Turin Cathedral and the Shroud

Just five minutes’ walk from the Residenza dell’Opera, the Duomo (Cathedral) is one of the most evocative and loved destinations for anyone visiting Turin. Within is housed the most sacred symbol of Christianity: the Shroud.

Built in the last decade of the 1400s, the cathedral is situated in an area in which several early Christian were once located. The current building, constructed by Cardinal Domenico della Rovere, is in Renaissance style, with a Latin cross layout and an all-white marble façade that exalts its three beautiful decorated portals. Inside, three naves are enriched by numerous chapels in which many artists have worked.

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Designed by Simone Martinez, the splendid Tribuna Reale is significant in that the Shroud is displayed in a glass case beneath it during the expositions. Throughout the 17th century, a part of the choir was demolished to create a circular chapel destined to accommodate this sacred relic that was subsequently moved into its glass case behind the main altar.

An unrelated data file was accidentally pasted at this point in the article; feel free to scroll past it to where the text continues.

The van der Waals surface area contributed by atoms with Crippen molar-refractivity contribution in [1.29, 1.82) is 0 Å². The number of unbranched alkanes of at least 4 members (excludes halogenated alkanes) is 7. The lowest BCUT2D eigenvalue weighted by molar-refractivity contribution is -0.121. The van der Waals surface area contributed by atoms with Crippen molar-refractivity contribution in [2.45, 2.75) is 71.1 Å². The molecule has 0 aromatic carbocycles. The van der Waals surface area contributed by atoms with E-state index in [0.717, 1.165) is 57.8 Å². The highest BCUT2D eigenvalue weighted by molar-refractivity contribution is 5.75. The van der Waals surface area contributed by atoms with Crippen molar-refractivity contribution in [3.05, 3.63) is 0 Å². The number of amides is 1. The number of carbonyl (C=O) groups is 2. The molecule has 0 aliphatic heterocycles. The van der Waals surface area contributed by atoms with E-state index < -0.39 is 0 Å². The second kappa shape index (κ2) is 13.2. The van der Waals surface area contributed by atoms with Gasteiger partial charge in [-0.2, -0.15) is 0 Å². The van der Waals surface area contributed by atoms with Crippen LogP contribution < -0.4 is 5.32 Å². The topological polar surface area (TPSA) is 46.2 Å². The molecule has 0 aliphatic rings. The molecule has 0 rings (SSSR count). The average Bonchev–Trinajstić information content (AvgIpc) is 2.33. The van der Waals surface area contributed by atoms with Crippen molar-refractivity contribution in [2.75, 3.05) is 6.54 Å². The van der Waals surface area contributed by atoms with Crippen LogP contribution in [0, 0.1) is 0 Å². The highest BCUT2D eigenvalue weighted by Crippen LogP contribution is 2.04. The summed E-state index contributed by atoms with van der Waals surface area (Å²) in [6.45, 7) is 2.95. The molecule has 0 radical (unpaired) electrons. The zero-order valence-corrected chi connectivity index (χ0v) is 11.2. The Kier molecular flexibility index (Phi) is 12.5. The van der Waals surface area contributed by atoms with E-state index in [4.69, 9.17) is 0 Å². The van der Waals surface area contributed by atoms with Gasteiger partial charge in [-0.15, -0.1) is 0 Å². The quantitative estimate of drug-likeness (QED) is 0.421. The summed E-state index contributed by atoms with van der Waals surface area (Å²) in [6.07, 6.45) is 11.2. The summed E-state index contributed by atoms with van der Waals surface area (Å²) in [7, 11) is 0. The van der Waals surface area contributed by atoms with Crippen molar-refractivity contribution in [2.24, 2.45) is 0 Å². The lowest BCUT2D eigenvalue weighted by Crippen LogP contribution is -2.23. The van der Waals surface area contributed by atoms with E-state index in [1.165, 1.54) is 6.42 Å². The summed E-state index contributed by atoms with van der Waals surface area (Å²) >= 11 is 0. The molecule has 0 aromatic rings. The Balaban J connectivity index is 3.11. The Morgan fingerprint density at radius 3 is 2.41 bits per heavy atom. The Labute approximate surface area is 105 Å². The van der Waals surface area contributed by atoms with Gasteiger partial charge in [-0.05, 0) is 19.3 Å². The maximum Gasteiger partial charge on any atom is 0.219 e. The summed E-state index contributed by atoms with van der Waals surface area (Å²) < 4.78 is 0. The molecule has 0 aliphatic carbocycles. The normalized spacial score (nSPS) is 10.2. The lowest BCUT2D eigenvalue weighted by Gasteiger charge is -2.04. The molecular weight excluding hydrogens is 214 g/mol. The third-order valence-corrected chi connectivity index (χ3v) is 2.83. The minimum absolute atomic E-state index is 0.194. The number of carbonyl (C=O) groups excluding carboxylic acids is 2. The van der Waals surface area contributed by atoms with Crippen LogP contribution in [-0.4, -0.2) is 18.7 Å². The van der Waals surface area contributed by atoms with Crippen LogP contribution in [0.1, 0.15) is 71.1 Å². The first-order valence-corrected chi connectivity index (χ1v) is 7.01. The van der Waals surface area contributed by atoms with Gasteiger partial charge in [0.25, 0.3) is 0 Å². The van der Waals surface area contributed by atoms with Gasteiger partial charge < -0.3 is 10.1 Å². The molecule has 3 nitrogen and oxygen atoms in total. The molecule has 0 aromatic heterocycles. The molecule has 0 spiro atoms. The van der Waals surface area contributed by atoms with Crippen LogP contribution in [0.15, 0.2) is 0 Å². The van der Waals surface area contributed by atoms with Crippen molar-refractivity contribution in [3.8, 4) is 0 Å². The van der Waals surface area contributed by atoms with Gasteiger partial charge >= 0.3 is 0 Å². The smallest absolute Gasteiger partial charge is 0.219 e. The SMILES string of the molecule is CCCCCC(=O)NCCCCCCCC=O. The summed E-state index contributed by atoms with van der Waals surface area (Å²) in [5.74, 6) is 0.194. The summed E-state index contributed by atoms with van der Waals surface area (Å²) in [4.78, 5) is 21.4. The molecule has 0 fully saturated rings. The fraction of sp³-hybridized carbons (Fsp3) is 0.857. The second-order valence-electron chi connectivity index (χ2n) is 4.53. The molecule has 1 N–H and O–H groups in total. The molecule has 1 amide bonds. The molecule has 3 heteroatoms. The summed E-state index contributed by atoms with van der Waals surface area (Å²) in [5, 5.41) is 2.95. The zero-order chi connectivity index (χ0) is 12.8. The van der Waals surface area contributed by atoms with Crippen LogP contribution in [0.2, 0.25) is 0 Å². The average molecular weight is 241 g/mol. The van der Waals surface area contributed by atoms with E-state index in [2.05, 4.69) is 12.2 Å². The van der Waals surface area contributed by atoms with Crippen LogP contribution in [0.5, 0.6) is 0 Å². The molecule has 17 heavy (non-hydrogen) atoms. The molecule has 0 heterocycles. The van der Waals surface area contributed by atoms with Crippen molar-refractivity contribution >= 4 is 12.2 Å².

According to Christian tradition, the Shroud is the cloth that wrapped the body of Jesus after his death and, prior, in the sepulchre in which he was encased. On the Shroud, an ochre-coloured linen sheet, the image of a human body is indeed visible, showing signs of torture in line with those described in sacred texts.

The term “shroud” derives from the Greek word for a broad sheet, without any connotation to the cult of the dead. This latter interpretation is typically Christian, with the term now used specifically to indicates the burial cloth of Christ.

The relic is only shown to the public periodically, with the most recent exposition being held from April to June 2015. The cathedral, however, can be visited from Monday to Saturday, morning and afternoon.

By scheduling your visit in Turin to include a stay in one of our rooms or apartments, you will have access to all the most beautiful places in the city within a short distance, offering the chance to see the Duomo, which is always worth a visit even beyond the periods dedicated to the exposition.